Dottoressa di ricerca

ciclo: XXXVI

supervisore: Roberto Di Leonardo
relatore: Monica Ballarino

Titolo della tesi: Optogenetics in bacteria: engineering optical control in synthetic genetic oscillators

Light is emerging as a powerful tool to investigate and control natural and synthetic cellular processes. In this thesis, we modeled, developed, and characterized a synthetic genetic oscillator controllable through light inputs. We started from the repressilator, a synthetic oscillatory circuit that was a milestone in the field of synthetic biology, and a light-driven gene expression system, CcaS-CcaR. We designed a mathematical model to represent our ideal outcome circuit and then refined the model according to the emerging experimental data. To build the circuit, we faced the problem of correctly interfacing two genetic systems and solved it through genetic engineering. While doing this, we paid attention to the use of modular and non-case-specific engineering steps in order to develop a possible guideline for adding an optogenetic module to a pre-existing circuit. The result is the optorepressilator. To analyze the circuit’s behavior, we combined population and single-cell experiments with computational simulations. We demonstrated that a population of optorepressilators can be synchronized and entrained using light. We analyzed the single-cell output to light inputs, examining the phase response of the system. We characterized the response to detuning inputs, highlighting how entrainment influences the system’s frequency and creates dierent synchronization states. This analysis highlighted our model’s performance in interpreting and predicting experimental data, recapitulating several physics phenomenologies. These results deepened our knowledge of the behavior of genetic oscillators, with similarities to the human circadian clock. We showed optogenetics’ versatility in controlling a genetic network and how theory and experiments can interplay in this effort. Furthermore, we enriched synthetic biology’s toolbox with a light-driven oscillatory circuit and its theoretical framework. Finally, we show how light can be applied to other cellular processes, such as the investigation of flagellar bundling dynamics.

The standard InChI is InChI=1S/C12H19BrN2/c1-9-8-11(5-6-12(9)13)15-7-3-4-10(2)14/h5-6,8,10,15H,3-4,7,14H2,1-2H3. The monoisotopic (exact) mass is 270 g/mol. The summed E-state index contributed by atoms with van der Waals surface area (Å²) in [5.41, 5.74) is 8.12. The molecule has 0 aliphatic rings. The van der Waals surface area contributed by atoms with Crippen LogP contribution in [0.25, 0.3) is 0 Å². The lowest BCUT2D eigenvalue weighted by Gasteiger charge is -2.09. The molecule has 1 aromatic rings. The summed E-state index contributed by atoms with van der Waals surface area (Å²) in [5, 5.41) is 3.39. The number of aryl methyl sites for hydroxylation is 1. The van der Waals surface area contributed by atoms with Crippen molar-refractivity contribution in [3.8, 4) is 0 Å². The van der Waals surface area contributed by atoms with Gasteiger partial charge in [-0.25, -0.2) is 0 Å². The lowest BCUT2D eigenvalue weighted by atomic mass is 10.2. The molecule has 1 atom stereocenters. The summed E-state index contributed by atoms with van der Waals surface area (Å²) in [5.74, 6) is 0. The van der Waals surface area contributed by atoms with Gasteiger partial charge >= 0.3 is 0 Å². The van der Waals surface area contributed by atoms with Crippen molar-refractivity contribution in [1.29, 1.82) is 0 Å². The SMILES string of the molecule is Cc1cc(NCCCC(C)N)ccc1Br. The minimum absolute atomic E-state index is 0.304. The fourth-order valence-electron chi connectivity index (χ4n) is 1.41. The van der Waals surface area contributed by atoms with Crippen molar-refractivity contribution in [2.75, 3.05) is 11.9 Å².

Produzione scientifica

11573/1699101 - 2023 - Light-driven flagella elucidate the role of Hook and cell body kinematics in bundle formation
Bianchi, S.; Saglimbeni, F.; Frangipane, G.; Cannarsa, M. C.; Di Leonardo, R. - 01a Articolo in rivista
rivista: PRX LIFE (College Park Maryland: American Physical Society, 2023-) pp. 1-9 - issn: 2835-8279 - wos: (0) - scopus: (0)

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